EPCAMR Staff laying out the  components of the 45 Watt Solar Panel Kit

EPCAMR Staff laying out the components of the 45 Watt Solar Panel Kit

 

The old coal home windows  that were also used as  a part of the construction came from the Executive Director’s first home where he had replaced his windows with more energy efficient windows. The solar panel unit sends the excess electrical power that is generated back to a motorcycle battery for storage when the cooling fan is not in use or turned on. EPCAMR has been able to reach 200 degrees Fahrenheit on a day when it was 95 degrees outside.

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The completed solar collector beginning to capture its first rays of sunshine before being connected to the battery backup unit!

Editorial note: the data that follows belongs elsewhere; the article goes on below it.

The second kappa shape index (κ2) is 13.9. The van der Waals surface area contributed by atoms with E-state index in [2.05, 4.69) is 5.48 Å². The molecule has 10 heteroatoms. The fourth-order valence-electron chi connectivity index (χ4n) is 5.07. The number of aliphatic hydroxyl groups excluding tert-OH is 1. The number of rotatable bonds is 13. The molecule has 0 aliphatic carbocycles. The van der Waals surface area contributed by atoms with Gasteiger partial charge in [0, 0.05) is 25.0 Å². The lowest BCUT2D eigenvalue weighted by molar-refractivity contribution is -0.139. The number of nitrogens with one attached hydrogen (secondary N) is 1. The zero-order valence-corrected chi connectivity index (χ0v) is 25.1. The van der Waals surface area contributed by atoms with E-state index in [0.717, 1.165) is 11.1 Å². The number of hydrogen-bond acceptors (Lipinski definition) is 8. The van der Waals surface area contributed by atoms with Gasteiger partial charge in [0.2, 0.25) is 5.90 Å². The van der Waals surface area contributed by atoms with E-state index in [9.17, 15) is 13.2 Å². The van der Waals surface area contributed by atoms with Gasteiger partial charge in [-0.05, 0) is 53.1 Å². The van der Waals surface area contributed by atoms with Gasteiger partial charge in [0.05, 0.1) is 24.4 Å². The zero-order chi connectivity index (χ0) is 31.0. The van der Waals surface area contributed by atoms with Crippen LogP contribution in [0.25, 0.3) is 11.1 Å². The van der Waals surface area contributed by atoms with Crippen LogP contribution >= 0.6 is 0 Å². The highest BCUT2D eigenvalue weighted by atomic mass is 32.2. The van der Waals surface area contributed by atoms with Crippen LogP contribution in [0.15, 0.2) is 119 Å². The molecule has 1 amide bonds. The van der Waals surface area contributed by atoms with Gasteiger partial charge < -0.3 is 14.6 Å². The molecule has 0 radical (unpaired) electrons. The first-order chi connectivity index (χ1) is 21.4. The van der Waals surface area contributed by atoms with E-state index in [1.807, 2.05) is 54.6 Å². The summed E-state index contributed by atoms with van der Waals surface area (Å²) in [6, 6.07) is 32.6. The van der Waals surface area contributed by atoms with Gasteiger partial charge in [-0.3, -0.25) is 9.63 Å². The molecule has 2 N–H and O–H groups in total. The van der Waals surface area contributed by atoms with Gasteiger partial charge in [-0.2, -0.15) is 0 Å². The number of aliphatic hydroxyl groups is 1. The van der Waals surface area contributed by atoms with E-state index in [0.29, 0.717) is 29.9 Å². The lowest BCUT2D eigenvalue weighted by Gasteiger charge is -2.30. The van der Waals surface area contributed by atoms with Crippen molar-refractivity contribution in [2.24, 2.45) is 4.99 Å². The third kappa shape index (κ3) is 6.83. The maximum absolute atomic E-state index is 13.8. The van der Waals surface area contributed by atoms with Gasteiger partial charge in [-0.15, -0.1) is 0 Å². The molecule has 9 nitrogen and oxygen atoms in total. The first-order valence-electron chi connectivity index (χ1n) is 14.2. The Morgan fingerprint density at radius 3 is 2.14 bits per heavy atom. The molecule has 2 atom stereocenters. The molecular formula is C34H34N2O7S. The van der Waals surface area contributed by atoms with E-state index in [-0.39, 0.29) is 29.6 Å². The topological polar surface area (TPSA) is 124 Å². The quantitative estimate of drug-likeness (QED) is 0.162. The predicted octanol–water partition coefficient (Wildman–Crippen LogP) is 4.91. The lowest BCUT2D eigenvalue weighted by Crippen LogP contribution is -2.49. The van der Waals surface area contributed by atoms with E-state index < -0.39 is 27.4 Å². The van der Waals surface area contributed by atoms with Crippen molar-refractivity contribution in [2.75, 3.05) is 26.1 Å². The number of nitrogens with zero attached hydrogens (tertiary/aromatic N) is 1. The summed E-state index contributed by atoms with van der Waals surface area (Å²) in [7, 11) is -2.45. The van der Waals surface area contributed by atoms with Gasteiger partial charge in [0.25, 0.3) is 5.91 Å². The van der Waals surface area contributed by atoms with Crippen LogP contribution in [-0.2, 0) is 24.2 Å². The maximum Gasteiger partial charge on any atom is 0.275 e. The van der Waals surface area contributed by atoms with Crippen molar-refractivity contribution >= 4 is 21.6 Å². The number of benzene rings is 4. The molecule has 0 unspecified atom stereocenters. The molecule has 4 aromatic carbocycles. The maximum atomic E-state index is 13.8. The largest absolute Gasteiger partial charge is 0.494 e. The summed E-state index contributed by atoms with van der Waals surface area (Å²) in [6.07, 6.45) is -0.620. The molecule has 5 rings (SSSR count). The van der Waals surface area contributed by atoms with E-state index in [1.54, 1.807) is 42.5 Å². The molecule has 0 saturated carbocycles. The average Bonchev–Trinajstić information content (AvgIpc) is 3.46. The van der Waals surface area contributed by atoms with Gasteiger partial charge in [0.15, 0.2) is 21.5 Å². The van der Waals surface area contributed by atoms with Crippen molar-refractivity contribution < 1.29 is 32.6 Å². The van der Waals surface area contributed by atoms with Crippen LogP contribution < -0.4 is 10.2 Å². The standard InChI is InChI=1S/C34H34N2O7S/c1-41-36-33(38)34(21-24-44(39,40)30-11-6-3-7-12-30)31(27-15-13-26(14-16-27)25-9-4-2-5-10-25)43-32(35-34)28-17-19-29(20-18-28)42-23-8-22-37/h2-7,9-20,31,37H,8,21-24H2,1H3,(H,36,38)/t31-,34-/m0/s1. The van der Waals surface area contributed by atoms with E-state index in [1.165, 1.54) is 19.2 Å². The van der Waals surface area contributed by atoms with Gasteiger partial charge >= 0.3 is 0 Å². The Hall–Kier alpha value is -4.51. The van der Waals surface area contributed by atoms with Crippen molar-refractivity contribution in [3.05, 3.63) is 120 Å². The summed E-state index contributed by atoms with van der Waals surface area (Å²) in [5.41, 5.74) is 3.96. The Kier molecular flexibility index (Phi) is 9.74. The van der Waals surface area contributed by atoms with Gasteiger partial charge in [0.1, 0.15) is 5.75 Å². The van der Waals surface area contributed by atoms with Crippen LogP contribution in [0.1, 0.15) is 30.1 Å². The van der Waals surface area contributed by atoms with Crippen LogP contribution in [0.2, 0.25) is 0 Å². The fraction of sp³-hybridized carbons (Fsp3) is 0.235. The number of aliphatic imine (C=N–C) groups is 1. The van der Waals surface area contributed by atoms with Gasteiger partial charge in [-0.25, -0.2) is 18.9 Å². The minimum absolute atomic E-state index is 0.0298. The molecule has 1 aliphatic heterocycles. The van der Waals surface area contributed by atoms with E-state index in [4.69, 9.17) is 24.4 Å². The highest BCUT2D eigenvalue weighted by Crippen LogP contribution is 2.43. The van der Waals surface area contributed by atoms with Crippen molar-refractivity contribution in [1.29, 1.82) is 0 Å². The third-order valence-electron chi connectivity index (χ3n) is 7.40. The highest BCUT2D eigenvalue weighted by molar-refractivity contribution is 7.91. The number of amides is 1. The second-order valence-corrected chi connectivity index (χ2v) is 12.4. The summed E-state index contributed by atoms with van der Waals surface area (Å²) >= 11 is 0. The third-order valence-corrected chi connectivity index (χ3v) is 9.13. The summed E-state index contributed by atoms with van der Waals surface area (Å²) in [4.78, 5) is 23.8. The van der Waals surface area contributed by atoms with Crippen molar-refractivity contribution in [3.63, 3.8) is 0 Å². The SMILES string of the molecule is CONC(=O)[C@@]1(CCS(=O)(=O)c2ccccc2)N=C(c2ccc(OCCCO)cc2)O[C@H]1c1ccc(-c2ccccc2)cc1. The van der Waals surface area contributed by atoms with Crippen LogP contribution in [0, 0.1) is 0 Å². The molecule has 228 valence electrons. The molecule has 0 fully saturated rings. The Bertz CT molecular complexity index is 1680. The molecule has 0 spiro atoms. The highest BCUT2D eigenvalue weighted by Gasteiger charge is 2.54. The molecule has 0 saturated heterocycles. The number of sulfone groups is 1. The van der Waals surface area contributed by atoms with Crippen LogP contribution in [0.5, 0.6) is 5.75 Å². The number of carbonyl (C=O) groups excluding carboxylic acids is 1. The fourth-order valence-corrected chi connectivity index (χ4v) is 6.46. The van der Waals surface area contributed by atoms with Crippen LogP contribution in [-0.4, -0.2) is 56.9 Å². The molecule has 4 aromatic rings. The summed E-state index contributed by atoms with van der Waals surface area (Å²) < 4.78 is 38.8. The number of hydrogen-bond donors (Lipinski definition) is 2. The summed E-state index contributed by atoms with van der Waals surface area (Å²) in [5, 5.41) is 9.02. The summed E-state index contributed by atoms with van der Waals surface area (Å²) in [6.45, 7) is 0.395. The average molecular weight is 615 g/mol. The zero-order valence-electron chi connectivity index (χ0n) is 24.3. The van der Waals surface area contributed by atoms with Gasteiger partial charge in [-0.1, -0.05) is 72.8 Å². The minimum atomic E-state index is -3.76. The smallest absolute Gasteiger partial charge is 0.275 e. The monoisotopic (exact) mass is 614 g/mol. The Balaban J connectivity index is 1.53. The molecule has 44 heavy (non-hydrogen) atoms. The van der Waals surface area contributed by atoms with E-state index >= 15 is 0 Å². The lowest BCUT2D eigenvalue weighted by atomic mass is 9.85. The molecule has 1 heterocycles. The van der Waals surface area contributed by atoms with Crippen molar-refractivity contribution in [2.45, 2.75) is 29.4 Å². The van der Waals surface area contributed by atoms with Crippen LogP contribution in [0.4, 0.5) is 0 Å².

The kiln oven was constructed out of standard pressure treated 2″ x 4″ wood and recycled single-paned storm windows. The windows serve a dual purpose. By allowing extra sunlight into the kiln, the windows allow the kiln to generate extra heat than just using the solar collector alone. In addition, the windows allow anyone using the kiln to watch the iron oxide reclamation process at work as it begins to dry the pigment and decant the water moisture, making it an awesome visual feature for projects with local school districts. After the wooden frame was painted a powder coat black, which helped the system to absorb the additional heat much like culm does on an abandoned coal bank, it was assembled , complete with wheels to make it mobile, and the windows were installed, leaving the solar kiln ready to be stained in a polyurethane mixture with EPCAMR’s signature iron oxide pigment color: Yellow Boy Orange.

EPCAMR's Solar Kiln getting painted in the black powder coat prior to putting on the Yellow Boy iron oxide stain on the outside panels

EPCAMR’s Solar Kiln getting painted in the black powder coat prior to putting on the Yellow Boy iron oxide stain on the outside panels